A HARD-hitting manifesto and broadband working party report was unveiled today (September 8) by Scottish Rural Action (SRA).
The working party report urges the Scottish Government to redirect resources to ensure the speedy establishment of the infrastructure required to allow Internet service providers to establish connectivity by methods which could include State-funded projects.
Amanda Burgauer, Chair of SRA, said: “This report highlights some of the serious failings of the current system to deliver superfast broadband to rural communities. The mechanisms intended to support communities are preventing, not enabling, progress. This report has been collated by our working group consisting of more than 30 individuals and community groups, who are all working hard on a voluntary basis to deliver this essential service to their locality. They feel strongly that the systems need to change if we are ever going to see equity between rural and urban communities and delivery of the Scottish Government’s commitment to superfast broadband to 100% of premises in Scotland.”
The proposals will be debated at the Scottish Rural Parliament which meets in Brechin from October 6-8.
The SRA Broadband Working Group recommendations are:
1. The Scottish Government should redirect resources to quickly facilitate the provision of community/national backhaul, local backbone networks and community hubs to support access networks. This will prime the pump for Internet Service Providers to provide connectivity either commercially or through community projects, possibly including State Aid-funded projects.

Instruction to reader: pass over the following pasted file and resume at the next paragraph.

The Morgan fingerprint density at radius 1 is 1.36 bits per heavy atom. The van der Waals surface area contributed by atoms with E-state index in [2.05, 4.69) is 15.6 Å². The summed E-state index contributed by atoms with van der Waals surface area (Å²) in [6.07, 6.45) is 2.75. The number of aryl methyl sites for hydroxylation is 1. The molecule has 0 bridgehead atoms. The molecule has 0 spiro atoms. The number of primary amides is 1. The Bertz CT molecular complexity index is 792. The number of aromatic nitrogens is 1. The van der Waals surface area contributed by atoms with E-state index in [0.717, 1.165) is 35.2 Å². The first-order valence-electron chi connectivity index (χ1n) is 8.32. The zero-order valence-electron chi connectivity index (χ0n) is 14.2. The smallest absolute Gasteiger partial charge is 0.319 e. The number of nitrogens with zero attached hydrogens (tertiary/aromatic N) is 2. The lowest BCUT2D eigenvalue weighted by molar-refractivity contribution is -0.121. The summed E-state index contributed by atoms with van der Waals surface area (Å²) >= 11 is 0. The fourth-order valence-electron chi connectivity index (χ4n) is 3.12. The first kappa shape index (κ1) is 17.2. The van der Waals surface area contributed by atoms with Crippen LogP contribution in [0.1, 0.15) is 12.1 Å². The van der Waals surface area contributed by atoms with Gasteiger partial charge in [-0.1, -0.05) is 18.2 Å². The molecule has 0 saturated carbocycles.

2. The Scottish Government, having made the commitment to reach 100 per cent super-fast coverage, should accept that this is a stepping stone to ultra-fast speeds and ensure that there are clear upgrade paths available to all rural networks.
3. Rural communities should be supported through access to specialist advice according to their needs. This might include business planning, technical advice, help with funding, legal guidance regarding way leaves and other support. There needs to be a mechanism for accessing this support and sharing knowledge amongst community projects in a collaborative way, and not through the current Community Broadband Scotland approach, which has blocked many projects rather than facilitate them.
4. Existing rural broadband and rural initiatives and resources should be coordinated to best respond to rural broadband requirements and overcome obstacles that currently impede rural broadband deployment. These should be addressed and managed by the team responsible for reaching 100 per cent, as a singly managed project, with clear accountability for delivery.
5. There should be a Scottish Broadband Conference, using an Open Space-type of facilitation, that brings together all stakeholders, including Scottish Government, community projects, network providers and suppliers, to evaluate the status quo and share views and solutions.
The full Manifesto can be viewed by going to www.scottishruralparliament.org.uk/manifesto
The Broadband working group report can be viewed by going to www.scottishruralparliament.org.uk/broadband